Logainov: Gorbachev had to act in some certain conditions. In 1986 if he had allowed himself to speak in such a way that Alexeeva would like, then the same year he would have stopped being president. That’s why he and we had to move in stages, considering the real powers from both sides. That was the first point and the second is that really he had some evolution, some changes of his thinking. But maybe it is useless to talk over this matter with dissidents. They stopped in their development ten years ago, approximately. They don’t see that Russia has become another country. Their psychology is of ten years ago. We respect them but they are people of yesterday.

MS: My impression is that they were very early to decide to give up on Gorbachev — before the rest of the population made that decision, and that they became supporters of Yeltsin very early.

Loginov: His political position was broken due to attempts of two sides — radical democrats and the fundamentalists.

MS: Communists fundamentalists?

Loginov: It’s a more complicated notion. Up to this time the notion of communist had become very complicated. Practically in the party there were three streams— as well as to say today that today’s communists are communists. It’s not true. It’s a very complicated and multi-sided movement. The ideology is very far from some communist thinking.

MS: But in 1990?

Loginov: Then the KGB was the fundamentalist power. But not only fundamentalist forces inside the party, but all those who were against changes and against perestroika. It is wider than simply the communist party.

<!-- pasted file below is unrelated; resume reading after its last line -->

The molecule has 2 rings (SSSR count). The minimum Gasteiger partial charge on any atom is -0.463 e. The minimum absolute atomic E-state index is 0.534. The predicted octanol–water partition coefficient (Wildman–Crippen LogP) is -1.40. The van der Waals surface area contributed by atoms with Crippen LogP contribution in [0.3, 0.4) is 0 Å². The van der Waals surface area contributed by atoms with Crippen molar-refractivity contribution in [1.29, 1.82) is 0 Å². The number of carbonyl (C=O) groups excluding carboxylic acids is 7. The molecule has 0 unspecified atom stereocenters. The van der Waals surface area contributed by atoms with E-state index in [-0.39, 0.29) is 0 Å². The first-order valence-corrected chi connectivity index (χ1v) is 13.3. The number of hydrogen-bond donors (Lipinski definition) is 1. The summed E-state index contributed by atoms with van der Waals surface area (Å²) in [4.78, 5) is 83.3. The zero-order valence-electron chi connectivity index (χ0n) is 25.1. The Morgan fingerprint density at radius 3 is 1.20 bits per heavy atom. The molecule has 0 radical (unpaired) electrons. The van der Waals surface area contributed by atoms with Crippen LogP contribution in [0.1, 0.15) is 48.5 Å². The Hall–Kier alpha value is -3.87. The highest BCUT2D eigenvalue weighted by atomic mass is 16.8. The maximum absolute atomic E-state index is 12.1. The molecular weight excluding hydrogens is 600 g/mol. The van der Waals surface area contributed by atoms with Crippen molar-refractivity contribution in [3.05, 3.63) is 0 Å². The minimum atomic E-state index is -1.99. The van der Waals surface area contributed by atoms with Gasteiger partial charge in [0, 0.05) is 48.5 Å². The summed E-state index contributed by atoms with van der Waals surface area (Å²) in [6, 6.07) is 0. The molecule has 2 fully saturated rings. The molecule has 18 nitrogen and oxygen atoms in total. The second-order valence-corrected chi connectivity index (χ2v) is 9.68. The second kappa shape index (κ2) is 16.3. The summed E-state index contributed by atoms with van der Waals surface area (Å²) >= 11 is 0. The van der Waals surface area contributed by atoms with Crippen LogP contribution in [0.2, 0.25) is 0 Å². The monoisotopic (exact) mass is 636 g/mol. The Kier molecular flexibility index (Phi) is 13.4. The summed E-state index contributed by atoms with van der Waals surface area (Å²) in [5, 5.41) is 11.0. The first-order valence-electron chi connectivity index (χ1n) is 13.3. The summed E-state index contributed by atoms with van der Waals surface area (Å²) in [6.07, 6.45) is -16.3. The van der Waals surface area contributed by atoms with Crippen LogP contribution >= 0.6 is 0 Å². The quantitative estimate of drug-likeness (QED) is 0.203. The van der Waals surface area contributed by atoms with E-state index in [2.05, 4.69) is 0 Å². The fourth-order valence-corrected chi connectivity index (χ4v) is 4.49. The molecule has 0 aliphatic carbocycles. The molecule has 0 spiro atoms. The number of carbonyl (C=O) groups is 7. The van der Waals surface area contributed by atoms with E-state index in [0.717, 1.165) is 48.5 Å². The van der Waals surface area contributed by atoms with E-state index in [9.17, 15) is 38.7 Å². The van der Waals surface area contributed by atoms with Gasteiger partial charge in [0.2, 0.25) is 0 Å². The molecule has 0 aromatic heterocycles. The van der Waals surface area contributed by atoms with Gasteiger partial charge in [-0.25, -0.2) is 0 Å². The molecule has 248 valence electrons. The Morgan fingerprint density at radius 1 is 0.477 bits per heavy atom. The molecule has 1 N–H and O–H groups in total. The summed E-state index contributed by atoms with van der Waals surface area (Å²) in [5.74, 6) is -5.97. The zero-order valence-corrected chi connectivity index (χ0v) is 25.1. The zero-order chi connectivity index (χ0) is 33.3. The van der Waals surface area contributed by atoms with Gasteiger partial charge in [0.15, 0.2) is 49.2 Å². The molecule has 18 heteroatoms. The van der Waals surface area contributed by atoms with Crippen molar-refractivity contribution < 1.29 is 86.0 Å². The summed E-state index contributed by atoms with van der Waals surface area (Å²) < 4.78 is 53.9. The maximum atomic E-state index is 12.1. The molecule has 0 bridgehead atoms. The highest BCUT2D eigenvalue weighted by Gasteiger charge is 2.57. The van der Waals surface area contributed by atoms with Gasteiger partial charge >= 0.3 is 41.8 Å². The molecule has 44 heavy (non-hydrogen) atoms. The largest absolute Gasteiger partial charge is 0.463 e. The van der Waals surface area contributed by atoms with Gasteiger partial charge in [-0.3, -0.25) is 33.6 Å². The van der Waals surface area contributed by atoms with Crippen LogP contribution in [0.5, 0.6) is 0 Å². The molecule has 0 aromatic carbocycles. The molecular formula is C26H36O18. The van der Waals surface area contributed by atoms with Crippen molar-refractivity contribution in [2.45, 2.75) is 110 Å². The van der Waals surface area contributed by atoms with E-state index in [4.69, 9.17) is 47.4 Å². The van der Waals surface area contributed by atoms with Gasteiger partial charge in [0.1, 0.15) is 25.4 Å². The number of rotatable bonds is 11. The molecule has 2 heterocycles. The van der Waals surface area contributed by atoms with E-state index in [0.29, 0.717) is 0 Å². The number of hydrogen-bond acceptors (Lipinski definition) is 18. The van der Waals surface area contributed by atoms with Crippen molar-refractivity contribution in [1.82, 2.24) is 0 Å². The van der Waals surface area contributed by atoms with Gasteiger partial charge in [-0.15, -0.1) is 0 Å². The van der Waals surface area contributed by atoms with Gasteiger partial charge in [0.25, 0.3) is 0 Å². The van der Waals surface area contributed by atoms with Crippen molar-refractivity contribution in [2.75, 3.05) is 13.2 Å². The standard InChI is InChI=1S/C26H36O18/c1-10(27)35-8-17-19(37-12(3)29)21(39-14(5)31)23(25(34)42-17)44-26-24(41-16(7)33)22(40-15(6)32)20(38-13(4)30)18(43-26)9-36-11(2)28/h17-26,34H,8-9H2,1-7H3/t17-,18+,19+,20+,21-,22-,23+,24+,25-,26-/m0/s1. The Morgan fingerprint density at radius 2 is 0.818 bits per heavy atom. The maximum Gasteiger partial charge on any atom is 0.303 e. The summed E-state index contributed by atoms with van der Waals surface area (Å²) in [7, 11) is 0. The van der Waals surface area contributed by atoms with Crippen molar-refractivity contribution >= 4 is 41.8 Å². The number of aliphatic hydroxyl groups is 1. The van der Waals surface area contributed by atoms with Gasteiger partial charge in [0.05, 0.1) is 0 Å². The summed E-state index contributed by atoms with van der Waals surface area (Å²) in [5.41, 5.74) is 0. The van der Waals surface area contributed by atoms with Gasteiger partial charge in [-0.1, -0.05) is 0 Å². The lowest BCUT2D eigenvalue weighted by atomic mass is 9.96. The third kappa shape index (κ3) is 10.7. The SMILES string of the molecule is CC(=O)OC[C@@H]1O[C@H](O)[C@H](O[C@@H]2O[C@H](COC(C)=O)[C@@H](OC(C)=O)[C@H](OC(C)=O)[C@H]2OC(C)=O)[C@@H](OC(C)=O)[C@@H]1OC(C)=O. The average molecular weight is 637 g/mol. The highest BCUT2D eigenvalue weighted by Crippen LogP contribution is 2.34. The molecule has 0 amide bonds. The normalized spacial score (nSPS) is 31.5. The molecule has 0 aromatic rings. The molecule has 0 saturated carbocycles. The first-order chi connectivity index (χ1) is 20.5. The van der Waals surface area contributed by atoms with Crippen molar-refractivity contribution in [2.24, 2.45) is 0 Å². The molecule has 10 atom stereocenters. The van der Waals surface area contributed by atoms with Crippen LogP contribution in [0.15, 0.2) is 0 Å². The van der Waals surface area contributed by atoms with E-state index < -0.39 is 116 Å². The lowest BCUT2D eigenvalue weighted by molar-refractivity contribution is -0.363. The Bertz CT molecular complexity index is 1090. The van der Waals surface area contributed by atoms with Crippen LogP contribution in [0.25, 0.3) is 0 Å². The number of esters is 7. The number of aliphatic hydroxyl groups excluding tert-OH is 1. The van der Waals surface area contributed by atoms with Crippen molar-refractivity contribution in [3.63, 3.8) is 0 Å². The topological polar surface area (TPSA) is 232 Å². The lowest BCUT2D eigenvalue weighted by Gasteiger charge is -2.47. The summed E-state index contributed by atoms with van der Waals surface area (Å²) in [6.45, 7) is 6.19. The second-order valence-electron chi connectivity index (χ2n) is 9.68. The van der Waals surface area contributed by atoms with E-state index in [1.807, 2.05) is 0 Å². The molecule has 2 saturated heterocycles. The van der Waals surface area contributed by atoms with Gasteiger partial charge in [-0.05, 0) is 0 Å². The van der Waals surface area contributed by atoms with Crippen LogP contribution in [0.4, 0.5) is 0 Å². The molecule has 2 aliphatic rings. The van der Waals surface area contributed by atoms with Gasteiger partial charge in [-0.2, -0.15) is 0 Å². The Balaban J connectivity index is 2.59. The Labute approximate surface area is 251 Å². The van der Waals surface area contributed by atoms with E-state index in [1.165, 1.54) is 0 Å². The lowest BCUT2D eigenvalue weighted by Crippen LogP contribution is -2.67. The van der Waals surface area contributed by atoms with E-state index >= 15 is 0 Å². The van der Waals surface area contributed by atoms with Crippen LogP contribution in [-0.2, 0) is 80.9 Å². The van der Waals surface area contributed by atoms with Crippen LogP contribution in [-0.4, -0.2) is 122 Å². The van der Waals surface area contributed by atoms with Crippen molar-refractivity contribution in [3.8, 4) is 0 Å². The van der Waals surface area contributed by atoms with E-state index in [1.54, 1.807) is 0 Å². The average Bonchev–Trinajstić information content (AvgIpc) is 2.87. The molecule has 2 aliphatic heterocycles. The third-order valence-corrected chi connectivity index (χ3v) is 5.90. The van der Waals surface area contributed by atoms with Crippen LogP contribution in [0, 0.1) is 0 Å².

MS: Okay. On one side were the opponents to reform and on the other side were dissidents and Yeltsin. Were the dissidents influential in drawing people to Yeltsin and away from Gorbachev”

Loginov: They had a kind of moral influence, they did. And when perestroika began some political games began in Russia and for those who participated in those games moral problems didn’t exist at all. When I said to some leaders of left radicals, why are you for Yeltsin” They told me, don’t worry, we’ll lead him. He can’t say a word without us. He will do what we want. And he simply threw them away.

MS: Were these the people in the Inter-Regional Group” Those are the people you are referring to?

Loginov: The main organization was Moscow Tribune and then when parliament was created, this Inter-Regional Group was created. For a long time they were trying to find a leader. I saw it, and then they chose Yeltsin. An then they were warned that it would end up with catastrophe but they were absolutely sure that he would listen to them. And he simply put them away. But they have all managed to become rich people. All leaders who went after Sakharov — a person who never thought about a kopek. Those who followed him have become the richest people in Russia and now they are out of politics.

MS: Such as?

Loginov: Sobchak. Popov. Afanasief. All leaders became the richest people. The origin of their wealth is ______. You know that Sobchak is charged now. And everybody knows that if it is a success with him (the court) then after him all the others will go because all their richness is stolen.